PARADISE, Calif. - Senator Jim Nielsen and Assemblyman James Gallagher spoke in Paradise Tuesday to discuss efforts in holding Governor Newsom accountable for his promises.
"It's going to be a big fight," Senator Nielsen said.
"It's a state commitment and the state needs to follow through on it and we will hold them to account," Assemblyman Gallagher said.
Northern California legislators are fighting for funds that Governor Gavin Newsom wants to claw back from the Paradise Irrigation District.
"The town does not recover without water," Gallagher said.
Gallagher says Newsom followed through for the first years revenue but has slashed the last $7.3 million from his May revised budget.
"This is not an issue that we play politics with and he has invested a lot in helping us out and now to cut the rug out from under so we go back to nothing," Nielsen said.
Action News Now reached out to Newsom's office. It says the state has to close on a $54 billion Coronavirus budget shortfall. Below is the full statement from the governor's office:
"California must now close a $54 billion budget shortfall caused by the COVID-19 recession. More than $13 billion of that shortfall falls In the fiscal year ending six weeks from now. One of the steps required to do that is to redirect money that was put in last year’s budget, but which hasn’t been spent over the past 11 months.
That’s the case here. A total of $14.7 million for this project was approved last June, but only half of that has been spent since then. We’ve proposed redirecting the unspent balance to help close that $13 billion shortfalls in the current year. And we’ve also proposed doing the same thing for other projects across the state where unspent funds this year total more than $200 million.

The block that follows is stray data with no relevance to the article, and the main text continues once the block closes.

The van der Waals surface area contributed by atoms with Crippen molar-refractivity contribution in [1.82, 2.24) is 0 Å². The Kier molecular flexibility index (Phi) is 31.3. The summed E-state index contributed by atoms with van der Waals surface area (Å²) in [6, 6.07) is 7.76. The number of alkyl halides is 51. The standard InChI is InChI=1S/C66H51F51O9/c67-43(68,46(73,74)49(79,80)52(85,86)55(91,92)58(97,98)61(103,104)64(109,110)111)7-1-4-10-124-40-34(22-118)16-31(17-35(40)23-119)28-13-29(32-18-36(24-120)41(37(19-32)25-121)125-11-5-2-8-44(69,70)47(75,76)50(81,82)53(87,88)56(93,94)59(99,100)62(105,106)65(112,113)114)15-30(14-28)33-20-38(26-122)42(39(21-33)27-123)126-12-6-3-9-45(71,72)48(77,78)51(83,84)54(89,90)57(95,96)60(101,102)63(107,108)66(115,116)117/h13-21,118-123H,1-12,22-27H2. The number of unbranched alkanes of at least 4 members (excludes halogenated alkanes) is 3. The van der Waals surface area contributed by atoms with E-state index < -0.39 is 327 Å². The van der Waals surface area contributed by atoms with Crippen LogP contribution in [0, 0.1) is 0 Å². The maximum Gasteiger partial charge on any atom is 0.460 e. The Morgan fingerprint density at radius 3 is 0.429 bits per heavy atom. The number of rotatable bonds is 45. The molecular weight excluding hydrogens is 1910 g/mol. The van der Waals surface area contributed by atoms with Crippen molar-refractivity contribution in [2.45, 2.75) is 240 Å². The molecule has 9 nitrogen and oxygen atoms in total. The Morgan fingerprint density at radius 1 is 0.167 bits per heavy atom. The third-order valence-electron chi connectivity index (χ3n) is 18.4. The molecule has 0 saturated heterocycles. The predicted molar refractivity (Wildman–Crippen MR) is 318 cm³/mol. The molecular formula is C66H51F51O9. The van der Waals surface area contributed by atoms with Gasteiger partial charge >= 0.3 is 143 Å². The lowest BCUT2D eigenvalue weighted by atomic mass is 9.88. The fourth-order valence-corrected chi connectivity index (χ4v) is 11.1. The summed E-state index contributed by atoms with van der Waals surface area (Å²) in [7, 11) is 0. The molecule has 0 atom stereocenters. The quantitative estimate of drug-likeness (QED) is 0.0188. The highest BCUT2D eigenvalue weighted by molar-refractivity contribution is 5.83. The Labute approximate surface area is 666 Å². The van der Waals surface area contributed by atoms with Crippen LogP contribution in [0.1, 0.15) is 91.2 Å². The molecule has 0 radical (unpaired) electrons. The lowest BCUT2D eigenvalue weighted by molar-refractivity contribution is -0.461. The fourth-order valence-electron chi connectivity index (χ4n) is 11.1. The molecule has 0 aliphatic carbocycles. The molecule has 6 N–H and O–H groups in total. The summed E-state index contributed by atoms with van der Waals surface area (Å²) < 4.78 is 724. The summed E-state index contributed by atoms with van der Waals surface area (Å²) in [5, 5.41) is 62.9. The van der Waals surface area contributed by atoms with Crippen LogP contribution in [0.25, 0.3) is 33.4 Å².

The immediate necessity to close this shortfall is what drove this proposal – not politics, and not any policy disagreement. And along with the other projects with unspent funds this year, the decision to do this still requires a vote by the Legislature."
PID District Manager, Kevin Phillips, says federal funding helps to fix damages to their system, but they were also relying on this money for daily operations.
"Paradise was a very affordable town and we need to keep it that way," Lori Crowder from Paradise said.
Steve and Lori Crowder just moved back to Paradise and finally have flowing water to their home, Councilman Crowder worries this setback might scare people away.
"If they were on the fence about rebuilding before if there's an idea that they won't have water or it'll be too expensive or what you have you it'll push them the other way and that's not what we need at this point," Crowder said.
"We've done our part and now what we're asking for is for the governor to do his part," Phillips said.
The next step is for the governor and legislative leaders to negotiate the revised budget.